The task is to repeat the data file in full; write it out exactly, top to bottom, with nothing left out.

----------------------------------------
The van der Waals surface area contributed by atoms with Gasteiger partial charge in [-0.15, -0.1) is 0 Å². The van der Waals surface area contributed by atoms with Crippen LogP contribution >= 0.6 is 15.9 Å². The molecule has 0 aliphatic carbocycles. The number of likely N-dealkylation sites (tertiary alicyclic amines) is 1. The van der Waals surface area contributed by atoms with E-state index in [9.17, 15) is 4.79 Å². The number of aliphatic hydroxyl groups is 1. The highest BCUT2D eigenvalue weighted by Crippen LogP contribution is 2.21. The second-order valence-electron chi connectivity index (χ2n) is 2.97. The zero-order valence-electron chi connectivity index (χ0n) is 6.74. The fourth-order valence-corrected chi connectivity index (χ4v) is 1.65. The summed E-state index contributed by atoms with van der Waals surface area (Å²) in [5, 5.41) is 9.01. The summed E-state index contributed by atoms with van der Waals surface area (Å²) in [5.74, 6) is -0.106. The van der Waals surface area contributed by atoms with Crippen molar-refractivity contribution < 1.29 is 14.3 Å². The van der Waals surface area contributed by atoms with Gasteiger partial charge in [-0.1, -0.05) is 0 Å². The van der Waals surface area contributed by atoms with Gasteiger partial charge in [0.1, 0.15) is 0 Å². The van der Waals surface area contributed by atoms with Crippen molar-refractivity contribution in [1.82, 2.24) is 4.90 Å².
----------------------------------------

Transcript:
The van der Waals surface area contributed by atoms with Gasteiger partial charge in [-0.15, -0.1) is 0 Å². The van der Waals surface area contributed by atoms with Crippen LogP contribution >= 0.6 is 15.9 Å². The molecule has 0 aliphatic carbocycles. The number of likely N-dealkylation sites (tertiary alicyclic amines) is 1. The van der Waals surface area contributed by atoms with E-state index in [9.17, 15) is 4.79 Å². The number of aliphatic hydroxyl groups is 1. The highest BCUT2D eigenvalue weighted by Crippen LogP contribution is 2.21. The second-order valence-electron chi connectivity index (χ2n) is 2.97. The zero-order valence-electron chi connectivity index (χ0n) is 6.74. The fourth-order valence-corrected chi connectivity index (χ4v) is 1.65. The summed E-state index contributed by atoms with van der Waals surface area (Å²) in [5, 5.41) is 9.01. The summed E-state index contributed by atoms with van der Waals surface area (Å²) in [5.74, 6) is -0.106. The van der Waals surface area contributed by atoms with Crippen molar-refractivity contribution < 1.29 is 14.3 Å². The van der Waals surface area contributed by atoms with Gasteiger partial charge in [-0.1, -0.05) is 0 Å². The van der Waals surface area contributed by atoms with Gasteiger partial charge in [0.1, 0.15) is 0 Å². The van der Waals surface area contributed by atoms with Crippen molar-refractivity contribution in [1.82, 2.24) is 4.90 Å².